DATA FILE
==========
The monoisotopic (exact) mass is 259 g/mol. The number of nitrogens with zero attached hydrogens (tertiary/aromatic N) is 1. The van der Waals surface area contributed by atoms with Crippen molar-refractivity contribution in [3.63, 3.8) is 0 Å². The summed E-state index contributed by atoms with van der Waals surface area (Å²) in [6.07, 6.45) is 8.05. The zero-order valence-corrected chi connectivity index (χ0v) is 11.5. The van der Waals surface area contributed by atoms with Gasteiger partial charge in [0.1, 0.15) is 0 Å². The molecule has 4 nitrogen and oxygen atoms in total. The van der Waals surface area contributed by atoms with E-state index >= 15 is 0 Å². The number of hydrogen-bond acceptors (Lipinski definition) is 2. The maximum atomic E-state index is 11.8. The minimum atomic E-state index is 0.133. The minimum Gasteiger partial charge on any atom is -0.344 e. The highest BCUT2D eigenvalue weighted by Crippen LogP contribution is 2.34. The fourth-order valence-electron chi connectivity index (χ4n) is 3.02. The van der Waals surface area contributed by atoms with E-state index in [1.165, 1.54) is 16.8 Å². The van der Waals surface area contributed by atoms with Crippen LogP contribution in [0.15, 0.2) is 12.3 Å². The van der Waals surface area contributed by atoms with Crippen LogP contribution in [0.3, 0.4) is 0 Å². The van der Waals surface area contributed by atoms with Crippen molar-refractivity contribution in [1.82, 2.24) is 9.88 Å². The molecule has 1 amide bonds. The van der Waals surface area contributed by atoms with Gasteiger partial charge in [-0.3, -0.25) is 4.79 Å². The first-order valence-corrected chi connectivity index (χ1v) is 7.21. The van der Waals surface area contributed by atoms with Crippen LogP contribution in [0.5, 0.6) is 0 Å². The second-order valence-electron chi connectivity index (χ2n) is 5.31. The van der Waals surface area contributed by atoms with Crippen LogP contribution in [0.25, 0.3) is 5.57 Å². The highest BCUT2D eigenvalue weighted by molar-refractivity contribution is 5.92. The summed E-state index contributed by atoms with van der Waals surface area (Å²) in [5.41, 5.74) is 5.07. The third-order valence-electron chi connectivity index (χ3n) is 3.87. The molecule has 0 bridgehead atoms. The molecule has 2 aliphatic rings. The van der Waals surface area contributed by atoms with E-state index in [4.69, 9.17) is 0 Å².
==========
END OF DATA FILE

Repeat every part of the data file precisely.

The monoisotopic (exact) mass is 259 g/mol. The number of nitrogens with zero attached hydrogens (tertiary/aromatic N) is 1. The van der Waals surface area contributed by atoms with Crippen molar-refractivity contribution in [3.63, 3.8) is 0 Å². The summed E-state index contributed by atoms with van der Waals surface area (Å²) in [6.07, 6.45) is 8.05. The zero-order valence-corrected chi connectivity index (χ0v) is 11.5. The van der Waals surface area contributed by atoms with Gasteiger partial charge in [0.1, 0.15) is 0 Å². The molecule has 4 nitrogen and oxygen atoms in total. The van der Waals surface area contributed by atoms with E-state index >= 15 is 0 Å². The number of hydrogen-bond acceptors (Lipinski definition) is 2. The maximum atomic E-state index is 11.8. The minimum atomic E-state index is 0.133. The minimum Gasteiger partial charge on any atom is -0.344 e. The highest BCUT2D eigenvalue weighted by Crippen LogP contribution is 2.34. The fourth-order valence-electron chi connectivity index (χ4n) is 3.02. The van der Waals surface area contributed by atoms with E-state index in [1.165, 1.54) is 16.8 Å². The van der Waals surface area contributed by atoms with Crippen LogP contribution in [0.15, 0.2) is 12.3 Å². The van der Waals surface area contributed by atoms with Crippen LogP contribution in [0.3, 0.4) is 0 Å². The van der Waals surface area contributed by atoms with Crippen molar-refractivity contribution in [1.82, 2.24) is 9.88 Å². The molecule has 1 amide bonds. The van der Waals surface area contributed by atoms with Gasteiger partial charge in [-0.3, -0.25) is 4.79 Å². The first-order valence-corrected chi connectivity index (χ1v) is 7.21. The van der Waals surface area contributed by atoms with Crippen LogP contribution in [0.5, 0.6) is 0 Å². The second-order valence-electron chi connectivity index (χ2n) is 5.31. The van der Waals surface area contributed by atoms with Crippen LogP contribution in [0.25, 0.3) is 5.57 Å². The highest BCUT2D eigenvalue weighted by molar-refractivity contribution is 5.92. The summed E-state index contributed by atoms with van der Waals surface area (Å²) in [5.41, 5.74) is 5.07. The third-order valence-electron chi connectivity index (χ3n) is 3.87. The molecule has 0 bridgehead atoms. The molecule has 2 aliphatic rings. The van der Waals surface area contributed by atoms with E-state index in [4.69, 9.17) is 0 Å².